Abortion—Not a Trouble-Free Solution
BILL had grown up to believe that abortion was a serious sin, tantamount to murder. But his firm, decades-long stand softened in 1975 when this issue became personal. His girlfriend, Victoria, became pregnant, and Bill could not face the commitment of marriage and parenthood. “I quickly opted for the convenient solution,” admitted Bill, “and told Victoria that she had to have an abortion.”
What Bill called a convenient solution to an unplanned and unwanted pregnancy is not uncommon. A 2007 global study reported that in 2003 there were an estimated 42 million induced abortions worldwide. Women who have abortions come from every race and nationality, from a variety of religious backgrounds, and from every level of income, education, and age between puberty and menopause. If you were facing an unwanted pregnancy, how would you react? Why do so many choose abortion?
‘All I Could See Was One Option’
“I had just gone through a scary pregnancy and a hard birth, and there was a mountain of monetary and family stress,” explained a 35-year-old woman. “Then six weeks after the birth, I was pregnant again. We decided for abortion. In my heart I felt it was wrong, but all I could see was this one option.”
Women seek abortions for a variety of reasons, ranging from financial problems to a failed, perhaps abusive, relationship that results in their not wanting any further ties with the man. Or the pregnancy may simply not fit into the plans of the woman or the couple.
At times, abortion is chosen to protect a reputation. Such was true of the case reported on by Dr. Susan Wicklund in her book This Common Secret—My Journey as an Abortion Doctor. A patient of hers who was seeking an abortion confessed: “My parents are very religious. . . . If I have a baby out of wedlock, it would be a mark on them. It would say to all their friends that their daughter has sinned.”
Dr. Wicklund then asked: “Okay, so you’ve sinned in their eyes, but how do they feel about abortion?” The girl confided: “Oh, abortion. That’s totally unforgivable. But it’s the lesser evil because it would be a secret. If I have an abortion, [my parents’] friends in church will never know.”
Regardless of the situation, usually the decision to terminate a pregnancy deliberately is not an easy one. It is often intensely painful. But is abortion a trouble-free solution?
Consider the Consequences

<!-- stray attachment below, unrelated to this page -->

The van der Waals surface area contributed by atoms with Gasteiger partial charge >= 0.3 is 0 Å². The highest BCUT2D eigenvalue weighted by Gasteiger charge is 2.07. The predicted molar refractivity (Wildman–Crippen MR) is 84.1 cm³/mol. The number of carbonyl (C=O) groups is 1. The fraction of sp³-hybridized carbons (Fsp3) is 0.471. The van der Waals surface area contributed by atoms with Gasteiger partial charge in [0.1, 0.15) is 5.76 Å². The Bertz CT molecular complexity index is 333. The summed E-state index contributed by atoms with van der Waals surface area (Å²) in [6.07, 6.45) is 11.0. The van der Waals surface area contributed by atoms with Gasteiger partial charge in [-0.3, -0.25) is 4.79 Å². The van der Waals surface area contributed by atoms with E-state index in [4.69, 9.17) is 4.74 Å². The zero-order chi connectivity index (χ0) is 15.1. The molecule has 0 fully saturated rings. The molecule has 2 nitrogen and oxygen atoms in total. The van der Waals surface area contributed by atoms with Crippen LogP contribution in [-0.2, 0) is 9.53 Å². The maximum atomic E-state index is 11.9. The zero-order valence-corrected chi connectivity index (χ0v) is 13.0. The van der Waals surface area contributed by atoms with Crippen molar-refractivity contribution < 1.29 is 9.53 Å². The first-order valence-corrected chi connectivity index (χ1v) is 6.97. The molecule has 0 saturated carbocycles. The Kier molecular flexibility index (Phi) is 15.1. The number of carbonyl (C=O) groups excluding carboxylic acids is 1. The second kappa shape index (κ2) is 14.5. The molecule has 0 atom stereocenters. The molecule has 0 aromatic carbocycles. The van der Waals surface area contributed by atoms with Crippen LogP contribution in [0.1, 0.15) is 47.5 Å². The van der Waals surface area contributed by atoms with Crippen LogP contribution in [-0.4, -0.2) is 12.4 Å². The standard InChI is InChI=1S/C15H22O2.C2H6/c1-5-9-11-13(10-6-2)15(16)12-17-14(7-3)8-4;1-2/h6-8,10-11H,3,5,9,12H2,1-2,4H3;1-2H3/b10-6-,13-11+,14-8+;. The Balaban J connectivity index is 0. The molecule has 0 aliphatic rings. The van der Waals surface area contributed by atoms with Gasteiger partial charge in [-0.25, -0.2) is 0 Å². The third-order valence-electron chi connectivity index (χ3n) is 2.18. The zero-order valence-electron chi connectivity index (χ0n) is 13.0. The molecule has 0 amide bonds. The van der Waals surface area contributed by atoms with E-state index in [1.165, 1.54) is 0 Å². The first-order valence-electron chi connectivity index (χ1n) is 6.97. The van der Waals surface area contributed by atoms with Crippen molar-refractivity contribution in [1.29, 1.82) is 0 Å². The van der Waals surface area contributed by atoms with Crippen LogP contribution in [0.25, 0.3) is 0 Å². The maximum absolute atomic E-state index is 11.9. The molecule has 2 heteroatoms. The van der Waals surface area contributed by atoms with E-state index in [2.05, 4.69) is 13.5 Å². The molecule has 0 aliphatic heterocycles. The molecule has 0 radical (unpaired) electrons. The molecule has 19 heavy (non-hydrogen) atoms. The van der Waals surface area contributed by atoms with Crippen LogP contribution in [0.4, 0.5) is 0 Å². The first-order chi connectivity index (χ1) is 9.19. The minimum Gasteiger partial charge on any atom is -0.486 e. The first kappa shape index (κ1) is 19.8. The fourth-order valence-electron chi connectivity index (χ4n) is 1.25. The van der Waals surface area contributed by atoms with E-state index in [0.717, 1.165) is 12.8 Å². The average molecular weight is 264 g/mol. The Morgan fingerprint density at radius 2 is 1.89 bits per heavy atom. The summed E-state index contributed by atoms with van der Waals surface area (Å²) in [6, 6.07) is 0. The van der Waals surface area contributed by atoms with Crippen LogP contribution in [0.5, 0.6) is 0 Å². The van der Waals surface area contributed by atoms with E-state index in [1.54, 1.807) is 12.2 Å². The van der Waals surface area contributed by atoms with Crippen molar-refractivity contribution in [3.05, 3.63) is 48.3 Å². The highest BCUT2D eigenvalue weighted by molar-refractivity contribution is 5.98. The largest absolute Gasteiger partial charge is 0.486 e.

A 2004 research study of 331 Russian and 217 American women who had an induced abortion revealed that about half of both groups felt bad after the abortion. Nearly 50 percent of the Russians and almost 80 percent of the Americans felt “guilt” over the procedure. More than 60 percent of the American women were ‘unable to forgive themselves.’ Since guilt is such a pervasive problem—even among those who do not consider themselves religious—why do so many young women still have abortions?
They often come under intense pressure to have an abortion. Parents, a mate, or well-meaning friends may encourage abortion as a lesser of two evils. This can lead to a hasty, ill-informed decision. “However, after the stressfulness of the decision and the procedure have ended,” explained Dr. Priscilla Coleman, an expert on the mental-health risks of abortion, “women’s cognitive abilities return to normal, often ushering in feelings of pronounced guilt, sadness, and regret.”
This regret often centers on the question: Did the abortion terminate a life that already existed? A report by the South Dakota Task Force to Study Abortion concluded that many pregnant women considering an abortion “were misled into thinking that nothing but ‘tissue’ was being removed, and relate that they would not have had an abortion if they were told the truth.”
After an evaluation of the “stunning and heart-wrenching testimony” of 1,940 women who had abortions, the study concluded: “Many of these women are angered by grief at the loss of a child they were told never existed.” It also stated that “the psychological harm of knowing she killed her child is often devastating.”
But what is the truth? Does an abortion merely remove some tissue from a pregnant woman’s body? Is an unborn child actually a living person while in the womb?
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GIVING BIRTH VERSUS HAVING AN ABORTION
A 2006 study reviewed the life history of scores of women who became pregnant as teenagers. Half of them gave birth, and the other half had abortions. The study concluded that “childbirth was associated with a lower likelihood of receiving psychological counseling services, less frequent sleep problems, and a lower probability of smoking marijuana when compared to abortion.”—Journal of Youth and Adolescence.
Another report provided “the results of the four largest record based studies in the world.” What did these studies reveal? “Women with a known history of abortion experience higher rates of mental health problems of various forms when compared to women without a known abortion history.”—Report of the South Dakota Task Force to Study Abortion—2005.